Cushinery says some of Evans’ distress was caused by local musicians, who were pretty nasty to the band. “Badfinger had one of their posters hanging in the rehearsal space, and someone from one of the other bands scrawled on it that Pete Ham was spinning in his grave.” Someone else hung a doll to mock Ham’s suicide. “It was pretty awful,” Cushinery says with a grimace all these years later.
Soon, Cass was able to cobble together some dates, but the bookings were slapdash. They were squeezed into a midday slot at Summerfest, without billing or pay (no record exists of this, but Jackson swears they were there). They played to a puny outdoor crowd at an oldies show at Little Switzerland in Slinger, where the highlight for the audience was watching security guards chase off a couple having sex on the ski hill. They played tiny clubs like Judges and the Peppermint Lounge, where Mike Shumway – who ironically would grow up to perform as John Lennon in Milwaukee’s venerable Beatles tribute band, The BriTins – was just out of high school and could not believe his good luck.
“The Peppermint Lounge was where local bands played. It was kind of a dump; it held maybe 150 people,” Shumway says. “My friend and I must’ve heard about the show on WEMP or WOKY. But the tickets were only five bucks! We thought it had to be some kind of farce.
“We showed up and there wasn’t much of a crowd. We went right to the front of the stage and figured this was going to be a joke. But over the course of the show, we were like, ‘Wow!’ They were really good.”
Indeed, recollections found on the Internet and through interviews with those who caught Badfinger in the area over the summer of ’82 are almost universal: Fans couldn’t believe how good the band was, and couldn’t believe it was playing such lousy places.
“Can I second that opinion?” Jackson asks with a wounded laugh 27 years later. “We went to Cass and said, ‘What else do you have lined up, because these gigs are hopeless.’ He’d just put us off: ‘It’s all just around the corner, these things take time.’ ”
As the band became more obstinate, Cass became menacing. A secretive figure with unknown sources of income (“He never seemed to have to go to a job,” Jackson recalls), it eventually came out that Cass lived in Milwaukee under an entirely different name: Greg Dell’Aringa. And when the band started to rebel, Jackson says Cass/Dell’Aringa would drop hints that he had mob connections they didn’t want to provoke.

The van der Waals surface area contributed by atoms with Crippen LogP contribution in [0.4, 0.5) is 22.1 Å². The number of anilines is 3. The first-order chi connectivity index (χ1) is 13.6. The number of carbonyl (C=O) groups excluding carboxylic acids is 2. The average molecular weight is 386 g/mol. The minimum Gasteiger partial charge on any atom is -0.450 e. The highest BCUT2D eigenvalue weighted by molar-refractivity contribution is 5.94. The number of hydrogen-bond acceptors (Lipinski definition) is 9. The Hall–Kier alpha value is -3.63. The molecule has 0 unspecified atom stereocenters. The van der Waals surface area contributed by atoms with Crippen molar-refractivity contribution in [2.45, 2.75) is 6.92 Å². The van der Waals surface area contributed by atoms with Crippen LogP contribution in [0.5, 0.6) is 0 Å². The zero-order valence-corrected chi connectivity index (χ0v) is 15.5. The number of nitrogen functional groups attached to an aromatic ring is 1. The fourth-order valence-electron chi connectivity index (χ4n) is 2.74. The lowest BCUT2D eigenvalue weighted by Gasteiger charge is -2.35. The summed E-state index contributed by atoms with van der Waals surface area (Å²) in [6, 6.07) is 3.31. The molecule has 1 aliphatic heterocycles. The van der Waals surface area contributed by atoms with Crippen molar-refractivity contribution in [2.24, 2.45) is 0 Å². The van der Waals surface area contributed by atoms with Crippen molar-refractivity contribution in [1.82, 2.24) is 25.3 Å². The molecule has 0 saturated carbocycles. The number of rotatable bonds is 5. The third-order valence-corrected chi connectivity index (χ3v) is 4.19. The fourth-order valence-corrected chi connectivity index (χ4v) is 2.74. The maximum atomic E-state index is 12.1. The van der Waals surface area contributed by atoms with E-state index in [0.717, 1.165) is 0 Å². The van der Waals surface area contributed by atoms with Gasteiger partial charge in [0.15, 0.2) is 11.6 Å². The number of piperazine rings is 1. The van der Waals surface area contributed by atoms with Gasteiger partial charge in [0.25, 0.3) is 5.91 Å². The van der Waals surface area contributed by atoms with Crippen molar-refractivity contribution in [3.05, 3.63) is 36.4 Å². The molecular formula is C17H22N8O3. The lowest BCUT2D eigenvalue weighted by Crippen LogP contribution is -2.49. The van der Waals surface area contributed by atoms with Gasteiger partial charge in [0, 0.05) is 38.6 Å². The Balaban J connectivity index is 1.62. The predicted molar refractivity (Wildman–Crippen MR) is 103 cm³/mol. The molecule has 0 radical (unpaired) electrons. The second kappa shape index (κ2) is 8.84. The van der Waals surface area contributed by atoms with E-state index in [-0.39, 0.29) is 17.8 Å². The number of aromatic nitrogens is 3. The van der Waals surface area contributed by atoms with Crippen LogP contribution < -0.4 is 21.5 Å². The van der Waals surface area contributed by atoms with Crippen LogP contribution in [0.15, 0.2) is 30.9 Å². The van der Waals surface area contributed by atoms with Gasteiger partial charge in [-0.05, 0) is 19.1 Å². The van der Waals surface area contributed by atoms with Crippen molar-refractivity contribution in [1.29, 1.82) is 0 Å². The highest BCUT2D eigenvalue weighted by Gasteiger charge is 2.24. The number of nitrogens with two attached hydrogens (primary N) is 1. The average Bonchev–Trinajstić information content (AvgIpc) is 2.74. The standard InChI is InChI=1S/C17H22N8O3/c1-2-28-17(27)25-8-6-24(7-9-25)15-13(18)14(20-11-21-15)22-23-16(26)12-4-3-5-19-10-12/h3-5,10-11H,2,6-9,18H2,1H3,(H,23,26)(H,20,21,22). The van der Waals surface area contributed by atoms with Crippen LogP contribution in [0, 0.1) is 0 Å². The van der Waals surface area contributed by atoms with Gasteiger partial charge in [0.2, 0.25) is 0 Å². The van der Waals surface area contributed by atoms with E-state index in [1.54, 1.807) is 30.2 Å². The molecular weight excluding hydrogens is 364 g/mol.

“We were very concerned about it, particularly Tom. He had signed a lot more documents than I had,” says Jackson. “You wonder if you’re being paranoid, but then you worry, maybe it’s for real.”
The threats were subtle, but as Evans would later dryly observe of underworld figures: “Those types of people don’t give specifics, do they?”
A handful of gigs followed, including “Shock Theater.” According to Rick Felski, who played Toulouse No-Neck on the show from 1979-84, Cass (known to him as Dell’Aringa) had earlier been hawking his restaurant coupon books on WISN. When he subsequently turned up with the once-renowned Badfinger, now scrounging for exposure, Felski eagerly brought them onto the soundstage where WISN also produced “Dialing For Dollars with Howard & Rosemary.”
“We couldn’t quite believe what was happening,” Jackson says of the gig, which is on YouTube. “We didn’t know what this show was or what the tone was until we saw the guy in full makeup. We didn’t know that Toulouse No-Neck was going to jump on stage to sing ‘Come and Get It’ with us, or that there’d be dancing girls.”
The band hadn’t been in Milwaukee a month, and it had been reduced to a laughingstock. “I got terribly depressed,” Jackson recalls. “I remember calling my wife in England from some supermarket in Milwaukee and just crying. I felt awful that I had been away all this while and was going to come back with nothing.”
Nearing the end of the original eight-week commitment and with the gigs and money dwindled to nothing, there was no more reason to stick around. The problem was that, while Jackson had been smart enough to demand a return ticket to England from Cass, Evans – co-author of a No. 1 song 10 years earlier – didn’t have the money to leave town. “I could have gone home to my wife and kiddie and just left Tom to fend for himself. I had my Get Out of Jail Free card. But I couldn’t do that.”
Salvation would come from an unlikely source. The band’s imprisonment in its empty Hales Corners house had become unbearable. When they complained to Cass that they were starving from lack of funds, he mocked their desperation by sending over a case of dog food. To escape such indignities, Jackson and Evans started frequenting Poppers, a bar down the street at Highway 100 and Janesville Road. There they befriended an Iranian émigré named Alex Shlimanoff, who owned a TV repair shop nearby. Seeing how the band was suffering, Shlimanoff began inviting the musicians to his home. Badfinger may have encountered the worst that Milwaukee had to offer in Cass, but they also found the best, some old-fashioned Midwestern hospitality, in Alex Shlimanoff.